CU Phosco has a long pedigree in streetlighting. The company started designing and manufacturing in 1923 and the E950 is its very latest lantern for residential roads.
It has been specifically designed for the residential market as a replacement for existing compact fluorescent and high/low pressure sodium installations. There are two versions: high power and low power. The high power ranges from 9 – 41W, 980 – 6,600 lm and low power is 7 – 27W, 650 – 3,700 lm. There are six photometric distributions available.
Interestingly, as well as the usual CCTs, a 2200K version is offered. Combined with the low power and CRI >80 version, this would make it ideal for use in environmentally sensitive areas.
Of course, not all residential areas are the same and it may be reassuring to know that the E950 is IK10 impact resistant.
The Kirium is a well-established and popular streetlight. The Eco is offered in two versions, the Mini and the Midi containing 12 or 24 LEDs respectively. These can be run at a variety of power ratings from 250 – 1,050 mA giving light outputs of up to 5,830 lm for the Mini and 11,660 for the Midi.
Typically, this means you can use it in roads classified from P2 to P5.
There is a trend for warmer light sources to be used in residential areas and the Kirium Eco is available in a really warm 2200K version as well as 2700K, 3000K and 4000K all with CRI >70. In its normal orientation, the Kirium Eco emits zero upward light.
It has a huge range of connectivity options. There also presence detection and photo-cell where you just want some simple control.
The aptly named Street is available in two sizes and the smaller one is of more interest for residential applications. Sharp eyed specifiers will notice that it is exactly twice as long as wide, 265 x 530mm. This smaller version is typically 25 – 88W, with a light output of 2,900 – 9,800.
It is aimed at the budget to mid-range market and one feature that would appeal is the ‘middle of the night’ function. This automatically reduces the power by 30 per cent after midnight without the need for any extra control systems.
There are six beam options. iGuzzini calls the range Opti Smart, including one specifically for cycle paths and very narrow roads.
The standard lantern has a Nema 7-pin socket and the Street is also available with the smaller Zhaga 4-pin. Both can be connected to the DALI driver to provide as much or little control as you need.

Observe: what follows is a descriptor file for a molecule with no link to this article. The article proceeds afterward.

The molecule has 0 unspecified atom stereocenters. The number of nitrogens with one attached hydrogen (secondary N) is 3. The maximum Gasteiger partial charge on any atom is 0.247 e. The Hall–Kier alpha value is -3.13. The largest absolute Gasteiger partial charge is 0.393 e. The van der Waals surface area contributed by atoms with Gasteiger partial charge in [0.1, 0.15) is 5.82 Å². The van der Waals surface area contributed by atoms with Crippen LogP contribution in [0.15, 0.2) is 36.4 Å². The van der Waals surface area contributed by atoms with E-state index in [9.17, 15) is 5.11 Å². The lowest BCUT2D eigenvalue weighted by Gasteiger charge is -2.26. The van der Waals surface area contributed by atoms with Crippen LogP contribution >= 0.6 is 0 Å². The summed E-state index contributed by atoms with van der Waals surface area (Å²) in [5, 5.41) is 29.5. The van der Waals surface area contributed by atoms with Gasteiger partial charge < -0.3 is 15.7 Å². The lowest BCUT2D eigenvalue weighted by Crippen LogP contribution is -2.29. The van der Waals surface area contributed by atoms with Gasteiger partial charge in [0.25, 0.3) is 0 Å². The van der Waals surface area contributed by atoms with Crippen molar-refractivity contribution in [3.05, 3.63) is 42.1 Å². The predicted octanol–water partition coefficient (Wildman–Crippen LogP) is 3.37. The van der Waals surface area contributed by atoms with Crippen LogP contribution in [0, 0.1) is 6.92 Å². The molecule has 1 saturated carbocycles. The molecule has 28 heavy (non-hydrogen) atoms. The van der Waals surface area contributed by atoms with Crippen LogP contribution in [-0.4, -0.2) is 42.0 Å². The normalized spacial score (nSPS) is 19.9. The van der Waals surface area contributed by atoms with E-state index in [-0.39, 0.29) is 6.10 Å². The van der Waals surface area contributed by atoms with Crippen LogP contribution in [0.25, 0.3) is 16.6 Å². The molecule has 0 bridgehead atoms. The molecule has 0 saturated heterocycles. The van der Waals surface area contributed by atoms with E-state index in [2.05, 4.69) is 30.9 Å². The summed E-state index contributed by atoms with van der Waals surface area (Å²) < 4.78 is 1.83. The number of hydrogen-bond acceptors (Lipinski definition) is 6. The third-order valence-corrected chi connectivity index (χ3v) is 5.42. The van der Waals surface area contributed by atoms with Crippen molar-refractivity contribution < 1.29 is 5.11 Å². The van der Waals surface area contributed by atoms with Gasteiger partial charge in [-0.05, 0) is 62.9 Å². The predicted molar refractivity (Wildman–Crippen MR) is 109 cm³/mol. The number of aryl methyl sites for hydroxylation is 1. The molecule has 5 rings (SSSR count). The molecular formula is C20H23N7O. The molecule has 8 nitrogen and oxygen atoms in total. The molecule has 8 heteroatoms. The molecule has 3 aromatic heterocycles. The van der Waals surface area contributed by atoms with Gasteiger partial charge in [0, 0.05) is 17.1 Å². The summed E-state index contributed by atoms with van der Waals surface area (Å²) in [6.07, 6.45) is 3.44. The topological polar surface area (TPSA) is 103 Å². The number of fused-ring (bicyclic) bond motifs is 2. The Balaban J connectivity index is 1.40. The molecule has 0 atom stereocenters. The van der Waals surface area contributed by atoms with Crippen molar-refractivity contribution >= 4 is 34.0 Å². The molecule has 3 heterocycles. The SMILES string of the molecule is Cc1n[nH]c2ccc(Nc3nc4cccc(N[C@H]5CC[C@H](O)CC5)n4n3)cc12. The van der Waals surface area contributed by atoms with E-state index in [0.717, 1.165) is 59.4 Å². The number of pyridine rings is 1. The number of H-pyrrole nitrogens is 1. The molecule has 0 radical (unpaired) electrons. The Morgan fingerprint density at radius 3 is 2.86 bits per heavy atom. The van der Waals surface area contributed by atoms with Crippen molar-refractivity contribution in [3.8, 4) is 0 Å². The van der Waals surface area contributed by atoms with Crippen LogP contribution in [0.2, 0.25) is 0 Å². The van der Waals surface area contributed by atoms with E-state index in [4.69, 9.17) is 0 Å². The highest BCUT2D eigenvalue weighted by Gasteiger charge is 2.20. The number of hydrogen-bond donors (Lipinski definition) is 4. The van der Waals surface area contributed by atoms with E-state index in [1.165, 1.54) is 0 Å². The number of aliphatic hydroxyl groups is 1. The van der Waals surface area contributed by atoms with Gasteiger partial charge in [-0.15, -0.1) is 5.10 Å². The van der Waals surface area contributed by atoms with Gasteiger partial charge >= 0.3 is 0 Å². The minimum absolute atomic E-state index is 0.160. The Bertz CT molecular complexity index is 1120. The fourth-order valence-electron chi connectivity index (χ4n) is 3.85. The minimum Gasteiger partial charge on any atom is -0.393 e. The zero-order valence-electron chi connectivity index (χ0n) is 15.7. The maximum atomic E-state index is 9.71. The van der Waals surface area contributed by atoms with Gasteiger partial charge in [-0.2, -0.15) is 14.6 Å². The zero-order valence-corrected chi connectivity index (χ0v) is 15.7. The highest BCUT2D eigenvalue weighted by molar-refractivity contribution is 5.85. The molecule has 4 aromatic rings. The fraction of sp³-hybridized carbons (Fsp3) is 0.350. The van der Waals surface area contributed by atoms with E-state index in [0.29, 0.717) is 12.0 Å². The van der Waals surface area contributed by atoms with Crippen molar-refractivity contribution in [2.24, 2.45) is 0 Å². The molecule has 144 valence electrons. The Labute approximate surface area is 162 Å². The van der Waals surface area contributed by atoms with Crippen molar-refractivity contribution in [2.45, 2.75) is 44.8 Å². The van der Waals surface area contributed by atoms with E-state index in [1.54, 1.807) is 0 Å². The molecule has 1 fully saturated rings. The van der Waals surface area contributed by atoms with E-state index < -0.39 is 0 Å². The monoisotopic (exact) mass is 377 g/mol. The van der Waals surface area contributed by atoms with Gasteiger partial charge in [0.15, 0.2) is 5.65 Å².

As you would expect from a residential luminaire, the Street emits no upward light in its normal orientation.
Indo Lighting is a relatively new company founded in 2007. However, when you talk to its staff, you realise they have a deep and thorough understanding of what is required from a streetlight.
The main feature that distinguishes the SiCURA from the other manufacturers is that it doesn’t have an LED driver. Many people consider that the driver, particularly the wet electrolytic capacitor inside, is the component most likely to fail in an LED luminaire. This, therefore, can have a significant effect on the life of the installation.
However, the SiCURA is still fully featured for smart city applications. You can add almost any sensor you want. It also enables you to have a constant light output function. DALI 1 and DALI 2 control is also possible.
Being able to dim streetlights is a crucial aspect for saving energy and a criticism often made of driverless LED luminaires is that they cannot be dimmed. However, Indo says that the SiCURA can be dimmed down to 25 per cent whilst maintaining a power factor >.85.
It is available from 3 – 58W, typically 500 – 8,000 lm and 2700 to 4000K.
The Artera is brand new, having been launched just this month. Personally, I find it a lot better looking than many residential streetlights.
It ranges from 49 – 106W but it is the lower wattage version emitting approximately 7,200 lm that you would use for most residential applications. There is a wide range of optics available including two specifically for pedestrian crossings.
One of the mains strengths of the Artera is that it is customisable. There are flat and domed tops, side and front visors, a coloured diffuser, side/top/catenary mount etc. One of the main benefits being is that it reduces the stock holding for the client.
The colour temperature ranges from 2200K to 4000K, all with a CRI >70. There is the option of Nema or Zhaga sockets, but they might spoil the looks!
Ignis Mini Plus
There are two features that set the Ignis Mini apart. The first is the WattSet. This is a simple manual control allowing you to select your desired light output without needing an app or complex control system.
You can customise it with up to eight power levels. In effect, it is a simple, pre-programmed dimming system.
The other feature is the huge range of beam distributions. Over 50 are available depending on the road dimensions/geometry. The Ignis also has good connectivity with features such as 7 pin NEMA socket, presence detection, 24V sensor support, radar vehicle tracking etc.
The lumen output ranges from 500 – 16,000 lm.
Bearing in mind its residential use, it is good to see that Orangetek offers an internal rear baffle.